Charge for a throw-away society
In our two weeks of traveling Germanyís back roads, farm roads, castle roads and autobahns recently, Regina and I recalled seeing one piece of litter. It looked so out of place.
There is a reason that Germans donít toss out their litter — the burger wrappers, drink cups, paper bags and Styrofoam food containers — and beer cans.
They have a distinctly different culture about keeping things clean.
ďWe are taught to not litter,Ē said a German at a small hotel where we spent one night. We had asked why everything was so clean.
If Germans can be taught to bag litter, perhaps we Americans donít really have a hopelessly bad gene that feeds on trash. Perhaps we, too, can train ourselves to do better if the price is high enough.
Germans are trained to recycle and to not litter, but there is more at work; itís called the Packaging Ordinance, or the principle that companies are responsible for the packaging of their products, even after consumers discard the packaging. Thatís an incentive to reduce or eliminate packaging. Some companies find ways to do both, thus cutting their costs.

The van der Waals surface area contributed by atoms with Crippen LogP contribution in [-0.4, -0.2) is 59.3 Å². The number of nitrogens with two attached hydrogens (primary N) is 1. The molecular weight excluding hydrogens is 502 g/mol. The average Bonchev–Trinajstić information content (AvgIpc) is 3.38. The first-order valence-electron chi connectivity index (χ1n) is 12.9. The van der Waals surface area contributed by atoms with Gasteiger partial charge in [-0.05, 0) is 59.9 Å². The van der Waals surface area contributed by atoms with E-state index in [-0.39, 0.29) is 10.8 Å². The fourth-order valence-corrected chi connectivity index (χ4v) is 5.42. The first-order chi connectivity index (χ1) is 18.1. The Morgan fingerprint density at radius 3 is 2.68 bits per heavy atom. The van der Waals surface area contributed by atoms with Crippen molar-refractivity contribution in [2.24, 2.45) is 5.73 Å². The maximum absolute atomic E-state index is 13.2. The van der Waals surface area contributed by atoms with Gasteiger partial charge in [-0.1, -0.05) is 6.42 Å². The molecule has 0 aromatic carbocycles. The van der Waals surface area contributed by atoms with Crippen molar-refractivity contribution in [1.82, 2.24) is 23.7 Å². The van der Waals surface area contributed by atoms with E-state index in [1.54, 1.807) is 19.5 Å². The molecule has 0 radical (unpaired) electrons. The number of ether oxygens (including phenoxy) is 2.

Germans also do a lot of recycling.
Our flight home ended about 10:30 p.m. in Birmingham. Our first view of homegrown litter was at the traffic light at the interstate off-ramp at Priceville. It was a mess because the intersection is a handy spot where motorists toss out cigarette filters, burger wrappers, drink cups and beer cans while they wait for a green light.
In Germany, you pay a hefty deposit for refillable soft drink bottles and stores still refund that deposit on everything from wine bottles to Coke bottles. If you remember those days in the U.S., then as youngsters, say you are older than dirt.
It would be nice if in America we charged a hefty deposit on soft drink cups, burger wrappers, cigarette butts and beer cans and bottles.
That would help put a stop our throwaway society, too.
Tom Wright is executive editor.